Thursday, September 17, 2015

P.K. SUBBAN'S GREATEST GIFT



"In life I believe you are not defined by what you accomplish, but by what you
 do for others,"  P.K. Subban.

In his brief 26 years on the planet,  P.K. Subban had been defined by what he does,
a beautifully skilled hockey player who took his talents to the NHL. But for the rest of
his life, the veteran of the Montreal Canadiens, Subban will be remembered for what
he did Wednesday.

Subban donated a whopping $10 million dollars to a children's hospital in Montreal,
making it the biggest philanthropic gift by a professional athlete in the history of the country.

$10 million.

For a children's hospital.

Wow. Simply amazing.

If Subban ever wins the MVP of the NHL or raises the Stanley Cup, it still won't be
enough of an accomplishment to surpass the one he achieved Wednesday. To the people
of North America, Subban is a hero forever. To make such contribution to a children's
is both jaw-dropping and beyond heartwarming.


The $10 million donation will be made during the next seven years, and part of it
will be used to create a fund called "P.K.'s Helping Hands," which will provide financial
assistance to families of sick children so they can concentrate on caring for them instead
of worrying about how they will provide for their family while their child is in the hospital.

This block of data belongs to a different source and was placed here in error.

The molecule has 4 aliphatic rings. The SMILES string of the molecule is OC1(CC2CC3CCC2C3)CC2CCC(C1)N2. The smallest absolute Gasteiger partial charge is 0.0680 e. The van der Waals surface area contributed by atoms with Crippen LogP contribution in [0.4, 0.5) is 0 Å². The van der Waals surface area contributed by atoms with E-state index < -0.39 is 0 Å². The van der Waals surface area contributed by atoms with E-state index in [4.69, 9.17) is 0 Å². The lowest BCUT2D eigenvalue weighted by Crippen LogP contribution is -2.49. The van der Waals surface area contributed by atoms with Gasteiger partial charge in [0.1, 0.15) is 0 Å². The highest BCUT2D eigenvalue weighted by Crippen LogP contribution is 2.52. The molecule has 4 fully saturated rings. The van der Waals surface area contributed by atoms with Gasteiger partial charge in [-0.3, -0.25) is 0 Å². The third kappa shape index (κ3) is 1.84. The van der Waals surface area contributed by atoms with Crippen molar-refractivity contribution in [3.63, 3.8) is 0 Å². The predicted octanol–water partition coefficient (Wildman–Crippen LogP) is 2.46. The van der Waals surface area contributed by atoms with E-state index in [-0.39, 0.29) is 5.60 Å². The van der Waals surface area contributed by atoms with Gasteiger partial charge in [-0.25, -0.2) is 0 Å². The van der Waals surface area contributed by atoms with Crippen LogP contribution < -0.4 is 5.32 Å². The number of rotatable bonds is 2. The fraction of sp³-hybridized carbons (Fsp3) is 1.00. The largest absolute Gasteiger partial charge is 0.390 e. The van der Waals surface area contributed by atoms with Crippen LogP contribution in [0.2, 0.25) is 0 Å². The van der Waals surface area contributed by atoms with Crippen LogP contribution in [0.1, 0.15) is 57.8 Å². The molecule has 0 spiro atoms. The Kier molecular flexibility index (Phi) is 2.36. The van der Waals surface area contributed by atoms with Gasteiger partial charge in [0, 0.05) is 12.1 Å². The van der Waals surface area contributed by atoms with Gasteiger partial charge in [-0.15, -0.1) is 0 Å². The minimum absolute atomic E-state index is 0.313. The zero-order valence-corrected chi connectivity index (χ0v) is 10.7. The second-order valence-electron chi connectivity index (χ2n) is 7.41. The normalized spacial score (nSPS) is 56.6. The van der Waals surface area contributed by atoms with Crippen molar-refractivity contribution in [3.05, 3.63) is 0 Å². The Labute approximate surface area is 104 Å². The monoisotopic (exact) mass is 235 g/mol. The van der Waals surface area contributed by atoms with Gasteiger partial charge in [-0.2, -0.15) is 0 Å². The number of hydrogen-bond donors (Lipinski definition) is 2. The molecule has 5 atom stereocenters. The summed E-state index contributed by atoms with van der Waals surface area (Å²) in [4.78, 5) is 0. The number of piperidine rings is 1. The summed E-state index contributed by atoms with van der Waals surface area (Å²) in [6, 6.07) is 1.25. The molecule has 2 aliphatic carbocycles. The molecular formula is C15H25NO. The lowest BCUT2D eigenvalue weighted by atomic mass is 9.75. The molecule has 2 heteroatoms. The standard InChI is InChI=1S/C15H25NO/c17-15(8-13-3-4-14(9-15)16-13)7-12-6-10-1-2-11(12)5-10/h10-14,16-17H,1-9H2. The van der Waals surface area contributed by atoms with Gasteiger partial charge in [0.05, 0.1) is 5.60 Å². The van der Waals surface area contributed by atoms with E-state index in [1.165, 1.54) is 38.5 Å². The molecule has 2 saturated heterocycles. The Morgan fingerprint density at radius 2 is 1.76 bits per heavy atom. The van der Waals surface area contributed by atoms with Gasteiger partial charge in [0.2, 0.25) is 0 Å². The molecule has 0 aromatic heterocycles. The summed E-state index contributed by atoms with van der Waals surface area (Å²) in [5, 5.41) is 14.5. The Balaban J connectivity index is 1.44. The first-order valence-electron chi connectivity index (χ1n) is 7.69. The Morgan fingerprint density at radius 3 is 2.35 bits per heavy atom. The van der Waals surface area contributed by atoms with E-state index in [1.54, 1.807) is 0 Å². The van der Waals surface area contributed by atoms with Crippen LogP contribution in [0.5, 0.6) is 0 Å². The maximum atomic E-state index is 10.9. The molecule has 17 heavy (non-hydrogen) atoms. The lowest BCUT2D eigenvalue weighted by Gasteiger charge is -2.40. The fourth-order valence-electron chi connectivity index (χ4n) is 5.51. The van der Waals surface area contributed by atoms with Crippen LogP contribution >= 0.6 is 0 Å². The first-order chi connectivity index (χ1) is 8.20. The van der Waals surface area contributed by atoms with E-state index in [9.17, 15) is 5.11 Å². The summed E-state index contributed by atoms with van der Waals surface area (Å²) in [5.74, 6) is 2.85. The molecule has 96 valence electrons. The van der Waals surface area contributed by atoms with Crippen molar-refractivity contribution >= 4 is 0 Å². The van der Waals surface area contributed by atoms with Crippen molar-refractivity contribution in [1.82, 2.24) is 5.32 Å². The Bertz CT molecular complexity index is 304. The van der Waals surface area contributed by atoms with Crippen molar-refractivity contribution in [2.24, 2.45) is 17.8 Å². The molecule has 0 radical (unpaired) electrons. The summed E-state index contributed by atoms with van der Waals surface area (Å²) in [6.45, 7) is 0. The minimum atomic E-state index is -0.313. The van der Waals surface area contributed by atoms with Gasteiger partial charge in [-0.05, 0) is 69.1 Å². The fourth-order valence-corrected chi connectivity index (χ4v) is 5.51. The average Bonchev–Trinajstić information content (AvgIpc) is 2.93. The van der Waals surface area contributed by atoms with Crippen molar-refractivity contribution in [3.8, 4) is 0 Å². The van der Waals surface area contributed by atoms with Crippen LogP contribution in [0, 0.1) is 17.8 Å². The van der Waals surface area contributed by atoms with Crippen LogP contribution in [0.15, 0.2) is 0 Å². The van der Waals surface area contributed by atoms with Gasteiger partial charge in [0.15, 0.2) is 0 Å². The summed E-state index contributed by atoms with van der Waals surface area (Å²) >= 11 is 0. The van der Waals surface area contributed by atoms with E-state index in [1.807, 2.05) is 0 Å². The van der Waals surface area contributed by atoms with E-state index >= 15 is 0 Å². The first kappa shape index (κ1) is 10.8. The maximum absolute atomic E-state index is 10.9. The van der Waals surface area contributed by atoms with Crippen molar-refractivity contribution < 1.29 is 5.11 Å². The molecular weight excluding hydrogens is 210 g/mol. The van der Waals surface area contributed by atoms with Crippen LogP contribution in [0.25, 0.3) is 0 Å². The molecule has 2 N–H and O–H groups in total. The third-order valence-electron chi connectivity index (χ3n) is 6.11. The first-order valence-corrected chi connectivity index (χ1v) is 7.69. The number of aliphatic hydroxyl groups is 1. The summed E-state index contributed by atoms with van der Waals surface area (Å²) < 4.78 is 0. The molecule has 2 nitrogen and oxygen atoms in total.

Amazing.

In a sports world that's been rife with scandal after scandal and poorly behaved athletes
like Ray Rice, Greg Hardy, Adrian Peterson, Lance Armstrong, and Tiger Woods, Subban
is a huge deodorizer that temporarily covers up the stench. He's the breath of fresh
air the world needs right about now.


There are many, many athletes who make far more than Subban, who recently signed
an 8-year, $72 million contract, but few that will ever do what Subban did.

I have played and covered sports for nearly my entire life and my days of hero worshipping
ended when I was about 16-years-old. I admire and respect professional athletes for their
awe-inspiring talent, but I learned a long time ago, they are just human beings like the
the rest of us, complete with warts and imperfections.

P.K. Subban has changed that. I don't care what kind of hockey player he is, but his
gift to the hospital in Montreal, made him a person I respect and greatly admire.
He is professional athlete who truly "gets it', as evidenced by what he said at Wednesday's
ceremony.

 "Sometimes I try to think, 'P.K., are you a hockey player or are you just someone
who plays hockey?' I just play hockey. Because one day I won't be a hockey player a
nymore. I'll just be someone who played hockey. So what do I want people to remember
me for other than being a hockey player?

"Well, every time you walk into this hospital, you'll know what I stand for."

P.K. Subban gets it. I just wish other athletes would "get it" as well.